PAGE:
Most people end up on a wait list at one point or another in their lives. But the ubiquitous use of waitlists among colleges these days can be cruel, according to an article in The Chronicle of Education (“‘Fair Practices’ in Admissions”).
The 2011 “State of College Admissions” report released by National Association for College Admissions Counseling explains that:
- 48% of institutions used wait lists for the fall 2010.
- 42% of colleges reported that they put more applicants on wait lists than in 2009.
- 28% of students on wait lists were admitted in the end, down from 34% in 2009. And, on average, only 11% were accepted from the more selective colleges.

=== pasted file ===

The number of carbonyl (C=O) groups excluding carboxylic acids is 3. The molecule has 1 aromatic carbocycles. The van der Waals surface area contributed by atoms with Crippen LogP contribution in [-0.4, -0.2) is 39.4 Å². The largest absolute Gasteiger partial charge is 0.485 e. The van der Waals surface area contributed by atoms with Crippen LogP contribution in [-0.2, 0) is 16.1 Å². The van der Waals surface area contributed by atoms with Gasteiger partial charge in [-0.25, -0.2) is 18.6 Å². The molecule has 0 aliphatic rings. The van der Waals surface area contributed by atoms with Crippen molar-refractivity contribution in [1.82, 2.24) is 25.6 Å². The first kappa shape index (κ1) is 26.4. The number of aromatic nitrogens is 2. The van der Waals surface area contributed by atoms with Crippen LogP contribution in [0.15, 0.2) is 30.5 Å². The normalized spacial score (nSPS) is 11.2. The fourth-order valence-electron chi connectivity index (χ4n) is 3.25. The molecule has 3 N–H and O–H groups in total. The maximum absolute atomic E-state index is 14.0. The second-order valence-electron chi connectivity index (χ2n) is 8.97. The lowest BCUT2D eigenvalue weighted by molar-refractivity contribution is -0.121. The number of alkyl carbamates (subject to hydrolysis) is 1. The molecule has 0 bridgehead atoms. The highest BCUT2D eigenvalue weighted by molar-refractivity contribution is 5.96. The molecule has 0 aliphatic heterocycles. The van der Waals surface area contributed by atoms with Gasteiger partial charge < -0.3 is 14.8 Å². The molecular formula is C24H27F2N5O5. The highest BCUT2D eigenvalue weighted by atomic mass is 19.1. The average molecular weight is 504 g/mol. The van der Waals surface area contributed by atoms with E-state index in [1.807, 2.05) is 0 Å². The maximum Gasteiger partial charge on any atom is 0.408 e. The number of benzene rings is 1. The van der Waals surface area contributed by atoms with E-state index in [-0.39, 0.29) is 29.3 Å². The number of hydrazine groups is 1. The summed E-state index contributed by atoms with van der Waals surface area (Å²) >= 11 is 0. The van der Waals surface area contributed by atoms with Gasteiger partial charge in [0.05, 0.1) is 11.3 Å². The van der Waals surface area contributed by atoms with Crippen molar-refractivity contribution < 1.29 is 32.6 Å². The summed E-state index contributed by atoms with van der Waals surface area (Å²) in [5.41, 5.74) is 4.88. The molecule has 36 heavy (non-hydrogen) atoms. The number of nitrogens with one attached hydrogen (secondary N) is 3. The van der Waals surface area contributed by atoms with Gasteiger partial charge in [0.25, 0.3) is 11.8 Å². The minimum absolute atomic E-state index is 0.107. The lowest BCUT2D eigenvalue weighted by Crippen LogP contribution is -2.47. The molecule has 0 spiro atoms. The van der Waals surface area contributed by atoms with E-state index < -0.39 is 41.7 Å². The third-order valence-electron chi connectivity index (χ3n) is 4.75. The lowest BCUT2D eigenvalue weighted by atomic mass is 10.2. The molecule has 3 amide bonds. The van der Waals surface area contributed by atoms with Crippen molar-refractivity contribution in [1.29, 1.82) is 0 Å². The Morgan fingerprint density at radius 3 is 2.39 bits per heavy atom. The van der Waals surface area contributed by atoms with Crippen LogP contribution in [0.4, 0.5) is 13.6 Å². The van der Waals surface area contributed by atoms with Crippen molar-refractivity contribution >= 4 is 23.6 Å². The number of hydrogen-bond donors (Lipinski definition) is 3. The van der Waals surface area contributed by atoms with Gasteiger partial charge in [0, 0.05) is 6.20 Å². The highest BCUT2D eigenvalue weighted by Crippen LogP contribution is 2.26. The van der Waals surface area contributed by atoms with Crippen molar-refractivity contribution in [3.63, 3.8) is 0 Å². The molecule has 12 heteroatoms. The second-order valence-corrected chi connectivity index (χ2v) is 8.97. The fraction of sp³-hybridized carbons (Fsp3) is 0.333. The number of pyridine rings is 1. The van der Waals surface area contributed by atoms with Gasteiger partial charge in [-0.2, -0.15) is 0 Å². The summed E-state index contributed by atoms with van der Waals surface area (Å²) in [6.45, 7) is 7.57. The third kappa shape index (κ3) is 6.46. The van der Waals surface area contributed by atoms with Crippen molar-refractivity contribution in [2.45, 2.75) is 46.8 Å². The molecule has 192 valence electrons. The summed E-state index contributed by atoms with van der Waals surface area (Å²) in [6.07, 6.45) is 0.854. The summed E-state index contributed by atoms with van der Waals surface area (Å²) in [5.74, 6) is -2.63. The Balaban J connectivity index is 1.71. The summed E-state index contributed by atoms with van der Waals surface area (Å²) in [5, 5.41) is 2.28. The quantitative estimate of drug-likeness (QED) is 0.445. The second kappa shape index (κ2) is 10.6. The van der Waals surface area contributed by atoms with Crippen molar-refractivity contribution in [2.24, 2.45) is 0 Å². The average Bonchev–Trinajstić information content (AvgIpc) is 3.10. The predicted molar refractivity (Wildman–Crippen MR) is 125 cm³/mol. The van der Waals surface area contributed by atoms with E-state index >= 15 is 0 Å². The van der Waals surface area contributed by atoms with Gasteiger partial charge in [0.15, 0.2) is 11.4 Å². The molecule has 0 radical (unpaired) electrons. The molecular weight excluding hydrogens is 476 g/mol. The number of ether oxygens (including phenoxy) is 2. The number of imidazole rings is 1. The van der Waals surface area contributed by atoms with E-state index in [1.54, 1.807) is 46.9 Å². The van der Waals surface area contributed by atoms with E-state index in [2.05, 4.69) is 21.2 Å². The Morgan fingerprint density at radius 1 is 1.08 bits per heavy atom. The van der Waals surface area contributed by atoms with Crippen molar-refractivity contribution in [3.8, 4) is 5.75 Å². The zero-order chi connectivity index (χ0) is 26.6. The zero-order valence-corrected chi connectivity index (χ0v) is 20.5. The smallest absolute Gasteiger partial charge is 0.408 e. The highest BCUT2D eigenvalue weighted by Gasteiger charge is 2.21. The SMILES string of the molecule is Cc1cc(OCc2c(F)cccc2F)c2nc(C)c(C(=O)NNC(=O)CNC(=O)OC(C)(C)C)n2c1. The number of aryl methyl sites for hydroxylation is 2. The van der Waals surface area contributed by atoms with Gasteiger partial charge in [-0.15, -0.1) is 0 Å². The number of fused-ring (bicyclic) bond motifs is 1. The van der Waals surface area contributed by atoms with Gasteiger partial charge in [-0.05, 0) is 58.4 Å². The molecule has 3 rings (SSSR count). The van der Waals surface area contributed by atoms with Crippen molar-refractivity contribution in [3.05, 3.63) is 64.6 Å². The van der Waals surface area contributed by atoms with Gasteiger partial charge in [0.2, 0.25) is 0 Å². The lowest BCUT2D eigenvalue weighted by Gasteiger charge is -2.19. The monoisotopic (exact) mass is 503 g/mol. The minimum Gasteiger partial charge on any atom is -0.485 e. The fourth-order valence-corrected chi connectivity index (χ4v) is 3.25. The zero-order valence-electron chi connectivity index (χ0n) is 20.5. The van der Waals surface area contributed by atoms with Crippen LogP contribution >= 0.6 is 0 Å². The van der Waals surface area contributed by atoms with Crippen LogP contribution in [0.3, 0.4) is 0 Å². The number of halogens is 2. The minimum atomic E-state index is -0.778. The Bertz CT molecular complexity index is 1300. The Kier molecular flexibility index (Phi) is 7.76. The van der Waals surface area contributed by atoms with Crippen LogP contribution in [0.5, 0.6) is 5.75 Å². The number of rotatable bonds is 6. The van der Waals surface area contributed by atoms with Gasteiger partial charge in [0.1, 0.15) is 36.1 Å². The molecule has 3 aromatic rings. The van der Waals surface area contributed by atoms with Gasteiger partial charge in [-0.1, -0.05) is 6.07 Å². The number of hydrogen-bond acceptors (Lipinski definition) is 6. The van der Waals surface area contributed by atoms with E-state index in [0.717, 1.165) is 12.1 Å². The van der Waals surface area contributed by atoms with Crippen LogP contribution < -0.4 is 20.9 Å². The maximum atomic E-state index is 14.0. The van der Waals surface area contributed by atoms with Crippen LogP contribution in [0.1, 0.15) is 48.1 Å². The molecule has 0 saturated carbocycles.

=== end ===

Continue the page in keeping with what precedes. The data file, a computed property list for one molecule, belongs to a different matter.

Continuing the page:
It is not just being wait-listed that can be stressful, but college counselors explain that maintaining wait lists throughout the summer can place a deep “emotional strain” on applicants.
The problem with trying to cut down the use of wait lists is that students are increasingly applying to more and more schools, making it harder for schools to predict “who’s actually attending.” This issue of predictability has led to an increase in early-action admissions applicants and early-decision admissions offers.
The association’s Admissions Practices Committee is responding to the issues related to wait lists by studying how to make “timing, transparency, and financial considerations” a more central part of the admissions process.